Independent from Long Beach, California on February 25, 1964 · Page 19
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Independent from Long Beach, California · Page 19

Long Beach, California
Issue Date:
Tuesday, February 25, 1964
Page 19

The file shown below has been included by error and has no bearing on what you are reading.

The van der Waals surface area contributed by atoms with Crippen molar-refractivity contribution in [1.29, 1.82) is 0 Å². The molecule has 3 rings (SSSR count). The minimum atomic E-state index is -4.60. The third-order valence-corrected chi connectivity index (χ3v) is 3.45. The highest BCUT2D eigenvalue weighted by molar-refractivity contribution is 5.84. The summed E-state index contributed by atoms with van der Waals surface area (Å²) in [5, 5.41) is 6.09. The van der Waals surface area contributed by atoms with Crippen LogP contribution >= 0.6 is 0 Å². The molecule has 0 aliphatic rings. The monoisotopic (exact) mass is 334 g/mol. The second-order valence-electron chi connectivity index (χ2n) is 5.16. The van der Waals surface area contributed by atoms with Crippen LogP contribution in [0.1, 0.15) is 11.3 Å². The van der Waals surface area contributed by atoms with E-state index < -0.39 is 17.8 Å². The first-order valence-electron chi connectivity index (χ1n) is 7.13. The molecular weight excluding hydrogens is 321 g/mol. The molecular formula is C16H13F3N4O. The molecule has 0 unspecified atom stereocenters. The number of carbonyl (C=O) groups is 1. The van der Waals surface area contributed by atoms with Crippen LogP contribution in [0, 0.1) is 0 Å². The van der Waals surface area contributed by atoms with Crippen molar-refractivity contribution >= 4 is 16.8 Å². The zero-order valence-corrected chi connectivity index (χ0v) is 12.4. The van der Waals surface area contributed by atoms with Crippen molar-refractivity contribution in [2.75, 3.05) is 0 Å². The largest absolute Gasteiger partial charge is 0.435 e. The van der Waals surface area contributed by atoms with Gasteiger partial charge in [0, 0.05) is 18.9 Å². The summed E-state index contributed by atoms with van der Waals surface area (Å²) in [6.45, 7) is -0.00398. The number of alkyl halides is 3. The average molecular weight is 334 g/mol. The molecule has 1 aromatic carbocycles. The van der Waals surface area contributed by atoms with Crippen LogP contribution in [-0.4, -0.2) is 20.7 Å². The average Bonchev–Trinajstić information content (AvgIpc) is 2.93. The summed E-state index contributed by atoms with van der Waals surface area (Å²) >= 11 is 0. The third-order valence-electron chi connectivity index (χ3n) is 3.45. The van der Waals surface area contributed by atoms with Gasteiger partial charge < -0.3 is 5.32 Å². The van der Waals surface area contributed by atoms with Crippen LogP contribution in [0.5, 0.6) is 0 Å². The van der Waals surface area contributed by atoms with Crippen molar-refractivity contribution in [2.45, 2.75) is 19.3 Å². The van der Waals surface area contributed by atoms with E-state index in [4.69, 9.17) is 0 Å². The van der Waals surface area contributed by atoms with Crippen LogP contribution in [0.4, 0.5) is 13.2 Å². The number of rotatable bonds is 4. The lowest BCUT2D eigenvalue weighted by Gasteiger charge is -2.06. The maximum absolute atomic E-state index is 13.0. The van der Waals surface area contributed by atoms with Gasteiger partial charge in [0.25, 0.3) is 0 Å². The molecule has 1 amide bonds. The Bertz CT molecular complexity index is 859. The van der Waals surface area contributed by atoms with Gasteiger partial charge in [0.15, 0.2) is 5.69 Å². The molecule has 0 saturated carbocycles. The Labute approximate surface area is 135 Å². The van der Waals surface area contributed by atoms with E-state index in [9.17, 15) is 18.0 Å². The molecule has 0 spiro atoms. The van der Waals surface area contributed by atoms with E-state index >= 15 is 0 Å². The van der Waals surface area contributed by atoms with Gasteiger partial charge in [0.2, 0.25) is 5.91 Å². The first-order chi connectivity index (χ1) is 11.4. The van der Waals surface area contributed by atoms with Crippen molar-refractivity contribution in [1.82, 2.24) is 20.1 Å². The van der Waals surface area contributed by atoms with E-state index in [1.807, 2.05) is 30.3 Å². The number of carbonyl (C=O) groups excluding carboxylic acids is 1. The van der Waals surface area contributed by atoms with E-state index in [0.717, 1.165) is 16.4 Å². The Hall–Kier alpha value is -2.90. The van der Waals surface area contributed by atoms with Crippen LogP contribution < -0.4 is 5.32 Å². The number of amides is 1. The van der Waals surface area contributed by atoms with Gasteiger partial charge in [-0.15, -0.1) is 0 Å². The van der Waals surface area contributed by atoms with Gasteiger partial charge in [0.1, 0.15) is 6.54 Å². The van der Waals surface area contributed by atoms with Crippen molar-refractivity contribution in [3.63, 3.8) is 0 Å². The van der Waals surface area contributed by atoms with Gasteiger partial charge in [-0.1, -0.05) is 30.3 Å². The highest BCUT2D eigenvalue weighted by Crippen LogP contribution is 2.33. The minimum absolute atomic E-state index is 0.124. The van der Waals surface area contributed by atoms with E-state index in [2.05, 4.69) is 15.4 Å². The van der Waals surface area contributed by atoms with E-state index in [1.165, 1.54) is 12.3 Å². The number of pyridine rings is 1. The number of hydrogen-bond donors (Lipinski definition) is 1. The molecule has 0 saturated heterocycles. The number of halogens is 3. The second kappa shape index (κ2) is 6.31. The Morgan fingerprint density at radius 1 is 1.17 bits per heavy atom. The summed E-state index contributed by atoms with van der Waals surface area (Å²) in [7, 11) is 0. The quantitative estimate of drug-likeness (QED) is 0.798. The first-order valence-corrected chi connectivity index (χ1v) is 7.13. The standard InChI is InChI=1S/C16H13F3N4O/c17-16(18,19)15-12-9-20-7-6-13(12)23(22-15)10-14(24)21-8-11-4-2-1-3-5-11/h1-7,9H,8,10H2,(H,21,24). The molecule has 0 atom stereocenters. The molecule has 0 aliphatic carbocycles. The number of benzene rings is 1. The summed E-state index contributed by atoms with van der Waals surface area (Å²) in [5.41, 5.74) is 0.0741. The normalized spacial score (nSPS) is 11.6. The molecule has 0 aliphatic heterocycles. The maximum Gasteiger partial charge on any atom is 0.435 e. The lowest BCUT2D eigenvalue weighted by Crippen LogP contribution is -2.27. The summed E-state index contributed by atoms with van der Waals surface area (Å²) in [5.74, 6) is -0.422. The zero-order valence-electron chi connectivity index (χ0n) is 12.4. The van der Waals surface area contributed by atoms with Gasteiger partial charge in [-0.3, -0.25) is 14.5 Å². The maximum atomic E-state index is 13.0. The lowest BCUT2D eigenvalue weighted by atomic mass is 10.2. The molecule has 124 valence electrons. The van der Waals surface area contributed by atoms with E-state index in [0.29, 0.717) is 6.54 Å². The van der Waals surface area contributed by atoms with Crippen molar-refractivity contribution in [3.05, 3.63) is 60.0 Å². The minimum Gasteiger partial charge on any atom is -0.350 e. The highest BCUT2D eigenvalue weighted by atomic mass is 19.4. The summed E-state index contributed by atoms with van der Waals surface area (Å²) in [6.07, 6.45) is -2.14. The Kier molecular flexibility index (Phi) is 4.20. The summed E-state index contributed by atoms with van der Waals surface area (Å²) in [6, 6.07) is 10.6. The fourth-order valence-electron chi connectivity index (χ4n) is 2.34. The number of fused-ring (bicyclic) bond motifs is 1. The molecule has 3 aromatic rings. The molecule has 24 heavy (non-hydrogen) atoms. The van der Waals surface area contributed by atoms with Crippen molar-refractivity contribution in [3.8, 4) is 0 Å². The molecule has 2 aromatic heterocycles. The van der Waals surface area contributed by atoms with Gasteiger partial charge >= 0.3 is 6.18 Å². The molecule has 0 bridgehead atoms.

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; £LAY STILL BRAGGING AT ZERO HOUR \ iston 7-1 Tonight to Zip Louisville Lip - . , · ^^-^ ' · · - - ' - if By JACK CUDDY · · MIAMI BEACH (UPI)--Cassius Clay, rapidly approaching the zero hour when hell have to ose his fists instead of his mouth, kept right oa bragging Monday but Sonny Liston remained « 7-1 favorite to win their $5 mJHIoo heavyweight championship bout tonight ·'The gabby challenger made his latest, perhaps final. forecast when he paid in unscheduled visit to the ring in the Miami Beach CoQTentioa Hall where he ted Liston wnT tingle for Listen'! title. , *I want to get in there and mark an 'X" on the canvas, where that big ugly bear of a Liston is goin" to fall in the eighth round," proclaimed boxing's 'Louisville Up." . · ··' - - · ' '' But, perhaps symbolically, day was thwarted in this desire by the fact that the ring was cluttered with lights and other paraphenalia and he was unable to climb in. Obviously irritated, the unbeaten challenger, in dark slacks and black spurts jacket with "Bear HuntuT painted in white letters on.the back, walked out front of his limousine-^-with its two'telephones inside. The confidence in his voice did not reflect the betting odds that made 30-year-old champion Liston the 7-1 favorite to make his second Successful defense of the crown he won from Floyd Patterson in I9C2 on a first- , TWO L.U. .THEATER TV OUTLETS ; Closed-circuit television tickets for tonight's Liston- Clay fight can be purchased at the West Coast theater and Municipal Auditorium. Some 300 tickets remain at the West Coast. The fight begins at 7 p-m. round knockout and defended on a similar opening session kayo against Patterson last July 22.' The slow ticket sale here indicated the gate would be about $500.000 instead of the $1.100,000 that co- promoters Bill MacDonatd and Chris Dundee had aimed at. Accordingly MacDonald. millionaire backer of the -··live"- show, was eipctced to lose about $300,000. However, Bob Nilon. executive vice president of lnterrontin»ntal Promotions, Inc.--the over-all promoting outfit--estimates "Of.the 1,103.431 seats available at 271 theater-TV outlets. 900.000 will be sold for W-500.000-" Niton said that sum plus the probable $500,000 gate in Miami Beieh would boost the total take beyond the $5-miHion mark--by far the richest one-shot attraction of any kind ever staged. Both fighters took walks Monday but otherwise Man ou a Kicycle Challenging Truck Although the top-sided odds, as well as the opinion of the fight crowd, indicates a quick knockout for Sonny Liston over Cassius Clay . . . tonight's heavyweight championship bout nevertheless is somewhat of a mystery fight - Many top boxing experts are still not sure how good Liston and Clay really are . . . though most of them are picking Sonny. Youll be right far more times than wrong if you stay with the champion. But does Sonny rate 7-1 odds off his two quick wins over Floyd Patterson, one of the biggest hoaxes in boxing history? Up to the first Patterson bout, there were doubts about him ... as well as strong reports that some of his fights had been rigged by the underworld mob that once backed him. On the other hand. Clay does have ability, even though it has been hidden behind his publicity jive. By all rights, be should be able to make a Tight of it. He's got the size and speed. And be has more potential than any other heavyweight around today. Still, the consensus is that Sonny .will take him out early--perhaps by the third round. And it is hard to go against that thinking even though a lot of us would still like. to see Liston pressed hard and hit a few times to see if he's really "true."* ' * * * KEY TO THE LENGTH OF THE fight is Clay's reactions and attitude once he climbs into the ring. He mustn't freeze and he must fight with sustained caution at all times. Actually, it's like a man on a bicycle challenging a truck. Clay's hopes of winning are based on constant movement for 15 rounds. The longer the fight goes, of course, the better his chinces. It is very doubtful that he can knock out Lhton. He's not a "dynamiter," a trade term for hard hitter. He'i rated a "worrisome puncher,'' one who stings rather than stuns. This should be especially true tonight since he will have to punch while "on the move** rather than setting himself flat-footed. The question is whether he can punch, hard enough to make Liston respect him . . . and keep the "big bear" from pressing him as hard as Sonny figures to do. For instance, when we interviewed Liston the day after the Patterson fight last July in Las Vegas, he explained why he had turned into a more effective fighter since he fought Cleveland Williams four years ago. * * * -I USED TO FIGHT LONGER BECAUSE I HAD A TRALVER that didn't know how to train me.'* Sonny said. ~I"d be sent out to feel the other fighter out and see what he could do. Well, when 1 went to feeling out that Williams, he hit me on the chin harder than anybody ever did. "So I decided right then I'd let them fetl me out 'stead of me feelin* them out. So now I throw it on them as quick as I can . . . and that's what I'D try to do with Clay. When I was asked how Fd fight Patterson, t said ·chargef WtU, ITI be chargin' against that loudmouth Cassius, too." Actually, Cassius' expected plan of strategy to fight at long range, harass Liston. keep him off balance and pile up points by "hitting and running" is almost the opposite to the style that has troubled Sonny the most. For instance, Bert Whitehurst, who went the distance twice with Liston, smothered hij punches by going inside under Sonny's leads, belting him in the stomach and then tying him up. Liston's long arms make it difficult for him to fight "inside." EDDIE MACHEN USED A SIMILAR STYLE as well as "baiting" listen. "I did a lot of talking in ray fight with him," Eddie told cs a couple of months ago when he was in the Southland. "I did it to keep him confused. He ain't the smartest guy in the world, you know. I swore at him, talked to him constantly. It got to the point where he was listening to what I had to say. I would then tie him cp and handle him inside . . . and he didn't like it. He hit me after the ben three or four tones. He tried to roust me, so I rousted h"" right back. If you let *··'*? intimidate you, it's all over." day can "talk" to Liston, ail right, but so far he's never fought "inside." He Ekes to stay at Ion; range, then move In-and-out quickly. The fight crowd insists that day has wasted more time than necessary on publicity that he could have spent developing his talents. He still makes many mistakes mainly holding his hands low and puHin; back from a punch instead of slipping it. This win be doubly dangerous against' Liston because of Sonny's gigantic 84-mch reach. · * * * j IT IS THESE FAULTS LV PARTICULAR that are ex- 1 petted to lead to Clay's downfall There's no question but what he's faster afoot than Liston, but Sonny's trainer, WiHie Reddish, s top heavyweight himself in the days of Joe Louis, reminds observers that there are "ways to check speei- MeanwhUe, while Liston is stow afoot--perhaps the only point oa which he can actually be faulted--he punches very fast . . . especially with hit left. Several victims knocked oat by his left books reveal they never saw It coming. It's a crushing punch. Fighters who knew Liston when he started out say he was a southpaw then . . . and was "turned around" in the gym before his first fight The sluggishness with which he often delivers his right supports this. * * * USTO\ ALSO IS EXTREMELY STRONG. Although weighing around 21S when trained down, the way he is buflt from the waist cp gives him the strength and power of * 260-poonder. Summing ft up, the champion appears much too formidable. It figures that be ultimately win catch up with : Clay and force s "ponch-oct." This should happen no later than the seventh round--probably much sooner. Pf?£TlY AS CANY WH IP. SOUNPEP AS STRONG AS AN OK. ANP OF THIS CHAMP, M \Q HT AS Wf euu -SAY, NO OTHER OHe THAN \\ PREDICTS TtVZ ROUND WHICH HE'S GOMNA AtJP THAT THS WAY Hi S HAS" KNOCKS THEM AH- our ROUNP HE'tl, CALL, ANP TWAT5 V/HY Wr'6 CAU-£D 3/?eATeST OF TH6M ALL.' ...GASSiuSMAweuus aAY oar ON H/M rested in order to store op energy for their scheduled 15- round fight, for which they will weigh-in at 7:30 am. (PST). That the fight will not last its programmed distance and that challenger Clay will be belted out was indicated overwhelmingly by a United Press International poll of 5S sports writers. Fifty-five picked Liston, all by a knockout. Burly Liston is favored at even money to knock out the challenger within five rounds and at S-5 to finish him within 10. Clay. Olympic light-heavyweight champion in 1960, has wwi all 19 of his professional bouts, 15 by knockouts. He is an inch ar.d one-half taller than the sii-foot one champ. And each is expected to weigh about the same-215 pounds. But Clay is given little chance because of his amateurish style, his comparatively light punch and his lesser ruggedness. Liston seeks his 29th successive victory, his fifth in a row by knockout and fourth in a row kayo in the first round. He lost but one of his 36 fights, on a decision to Marty Marshall, who broke Liston's jaw. In two later bouts. Sonny kayoed Marshall (6) and outpointed him. 2 i\EW ORLEANS THEATERS CANCEL MIAMI BEACH. Fla. (.TV--Closed circuit telecasts of the Sonny Liston Casuus Clay heavyweight championship fight to two New Orleans theaters were canceled Monday night because of the possibility of segregated seating. Liston, the champion and an officer in Theater Network Television, the agency handling the closed circuit telecasting, has insisted that all theaters carrying the fight be racially desegregated. Independent . Hi5 ear- IT J.OOKS /JKeVue toaisvftte HP " IS fiONrJA' CoM PovVis/- WffH A BAP CAS£T of- j-ocK-JAvV ^oMewrieRe INSIDE rue . CCAY M:GHT NOT $e me FIGHTER u.e o-AfMS-zb "euTS'Lt- eerTrtE GREAT HEAJRY WADSWORTH JjOtfcVFet-tOW N6V6R HAP A PAYDAY AIK^ TrtB WIW-TAKE HOME AfTCR-TONlGHTfe ~f\Hf ?CUT".. --Pjgt C-l Erickson and Goodrich Pace Bruins to Title SEATTLE (UPI)--Undefeat-j The usually slick Bruins ed and top-ranked U C L A ( \ v e r e held scoreless for the wrapped up its third succes-^irst four m i n u t e s of the she Big Six C o n f e r e n c e game and trailed 5-0 at that championship Monday night point before they got their by d o w n i n g Washington, 1 fast moving attack going. 7"8-64. The win was the[ UCLA scoring was led by Bruins' 23rd this season am^Keith E r i c k s o n and Gail assured them of a berth in G o o d r i c h , each with 21 the NCAA regional playoffs.'points. -- 1 Washington w a s kept in USC Falls in Last 4 Seconds \va s the game during the second half by L y n n Nance, who Al' Ratings Poll of Writers · }', I 10 YEARS WITH ARM RESTS ColiseumApproves Ram Pact By JERRY WYNN Quarterback Dan Reeves has paced the arm-rest Rams to victory over the hard-bench holdouts, 7-2. The score was the margin of endorsement the Coliseum Commission gave to a 10-year contract for the Rams Monday, thus terminating the longest press Unanimous: I, P-T Tabs Liston in 4 conference in spurts annals. For it was on Feb. 5 that Ram president R e e v e s called the press to announce the new pact and its acceptance by the Coliseum board. But the litter never came. The contract approved Monday basically is the same as requested by the Riras previously. Thtn. lhe commission was 5-4 in favor and lacked one vote for passage. The sixth and seventh (the extra point, naturally) votes were cast by Leonard Shane and Cot C. S. Smith. Lone desenters were Kenneth Hahn and Mrs. Rosalind Wyman. CLAY TO GIVE SONNY 'GO'~EX-SPAUMATE Hal Espy, one-lime amateur heavyweight champion and now one of the managers of the cafrteria at Long Reeves praised the contract as "good for all concerned. We're very happy and we're sure the fans will enjoy the better scat- ing." Under the contract, permanent seating at the Col | Stanford's Kent Hinckley ] . . i sank a free throw with four w. *?£, seconds remaining Monday i T~7^ r~?~!T~ night to give the Indians a^ wej I8 * h " 2° l*" ms '64-63 basketball win over the! after »»-TM,ss,on. ^ ^ccIrSfore USCs J4hJ AFTER Washington jumped Zazzaro Lored on a driving. 1 ^ 1 .^ '^ ^ fTM£ ljy~up to tic the Eiint At · , · * . * · · i^ i on a breaking jump shot by Young, with 18 points, hit.on.^^npton went a h e a d a field goal and a foul to bring a ,, ajn I5 ^ n ^ lhe Bru : n , ,the scrambling Trojans to 62- r j ' j p ' ,, fd stcadj , ,61. But they fell another ahcaj a n j ' ^ ^.^ ,, , h ; point back when (he Indians , |f Bob Bedell scored on !thruw. I Stanford's 6-8 center ,Dose scored Zl points before S , . ^ , , iseum will be reduced from fou ijng «j t with 4:57 remain " It's unanimous. i The Independent, P r e s s - ! legrasa sports staff picks' Sonny Us ton to knock outj Zassics Clay. The consensus is in four rounds. ,. . . m: LMOU -- Cvtrvto*? tnri t*. ««-| tint ·. DM ITVCM: LJrtw -- Cla/ *· tc M w*rrf» lo n vtevn a "tor* di « lv«: Ustwt--L tV corn* M *rt|. "" Beach State Cotttft, says Cassius Clay nil) give Sonny Liston "a real good pV tonight. He speaks with some authority for be trained and sparred with Clay during the Pan-American Games trials rnlSJS, "Even then Cassias had everything needed to be a great fighter," Espy says. "He can beat Uston if he moves and keeps coot He'* a lot better fighter than they've been giving him credit for being and a harder puncher." day was a light-heavyweight as aa amateur, but Eked to spar with the heavies. Espy was narrowly beaten by P(e Rademachcr in the finals of the I$36 Olympic trials. Radcmachrr went on to win the Olympic crowd. Espy also was the alternate oa the 1»60 Olympic team behipd Percy Price. Espy never tamed professional. t approximately 102.000 to 36.000 to allow the new theater-type seats to be installed. During Ram games the East end of the stadium i will be enclosed by port[ ab!e seats w cut the ca- j pacity to 65.500. 1 . . . . i T i l t PORTABLE scats j can be withdrawn if desired by USC and UCLA for their games. Both the schools gave approval to the Ram contract Monday. The Rams will pay a rent of 10 per cent on the first $750.000 revenue and five per cent thereafter and receive 50 per tent of the concessions. The commission will receive 50 per cent of Ram novelty revenue. II pay-television comes, the commission will get seven and one-half per cent f net [ing in the game. c ?,'. * 3 * 1 9 S» 77 » * *i t »l 1 M t 7 7 Hirvih X SE«Joht*r r.c!* 1 Dai-row tfl M*-1 4. Pr-oM } J, iff, *,»ncr 4 - , 4. H-triM-4 4 Cood- 'tin Sorto» Tl l ·"** **· ! COULD HAPPEN AGAIN. IJUT~'i l The Rams have three MIAMI BEACH W -- The heavyweight champion -- the five-year renewal options 'r«rtr: iMoj-^tMui* ·jM^t'man who beat Sonny Liston only loss on Liston's record. ifj--* E3i»iTo. r inwji f i!3, i sayi it can be dor.eigainL But 1 * - '~ l -- : - *--· w ---' book. A\S IIASSU: I)UK TO KM) WEDNESDAY KANSAS CFTY d*-long dilemma over the stat- tlSTM ft V However, it U hoped, Fo sure, by most everyone that!" Cassius puts cp a good fijni. lie breathed new Efe n tiie'5'" ·ame when it was dying and if he goes out quick tonight,! ul ihere is no doubt it will be a severe blow to boxing's eco-'° 'Clay is fast enough and he has the artillery to do it, T f r il T . IDOOK. ,but I think he will get too lalC 01 tlie lape j -You got to confuse him.lcareless." M a r s h a l l laid. ^ keep hint off balance." said,"Sonny will catch him in the » M a r l y Marshall of Detroit'sirth or seventh round and Cfrst nrjfit\* ~* " Because after Cl*y, there is little left for Liston. n Monday. "And don't let him,the lights will go out "v tag you with that left hoc*."' n" On Sept. 7,1954. in Detroit. i? Marshall, a tall. !e*n Negro, 15 sewed an eight-round deci-f tr.v- v^ ci^'Ziic sior 'over the current" world ,,, ^^^ Jnw'ti** after the 10 years. No other pro foutball club will be alkwed use of the Coliseum. All Ram games will be restricted to the Coliseum, eliminating the possibility of a Long Beach | pre- season tilt. I Instead of the game, why ni Kail in, TV i fon ' t lh Rim ^P M * lit of Charles O. Ficlty*s j Kansas City Athktics is tx- ! petted to end Wednesday nhtn the owner will meet with city offcUh here. Before them win be a four-year leave on Municj- icpal Stadium which Holey announced Sunday be would accept. The city said all documents will be ready for signing at the meet- «"*- The lease would provide aa annual rental of the per cent of paid admissions and 7'/i per err I of concessions, the first $30,000 of that total to be paid to the city. AH above that Cul Slops Wash. Slalc | Kally, 72-70 PULLMAN'. Wash. (UPI-University of California stood ofl a last ditch Washington 'State rally M.-ndjy night In [take a 72-70 Bi~ Six basket loll win. r j c jt 7 7 1 ? LvUi.i Jl SSrviTD 1 1 U » 4 « A * i Jt t fc.-tN e r r i«n i» Tn I I t 11 · ?; ? r*'* f J 11 IT »»· ! It WT i : ? « Toila*s Canl k -- Or«*g« c«*%t ** La** M*cTi t ^ · ^ ; L»» A:to» *t* Ha««« '· NO'., J II · fn. amount would be applied Fast end of the Coliseum j against the (300.000 1 -, I to fill the unbuilt East end · said he spent on Stadium? t«A«fl -- Lor* »«*.» Ci*» C*»-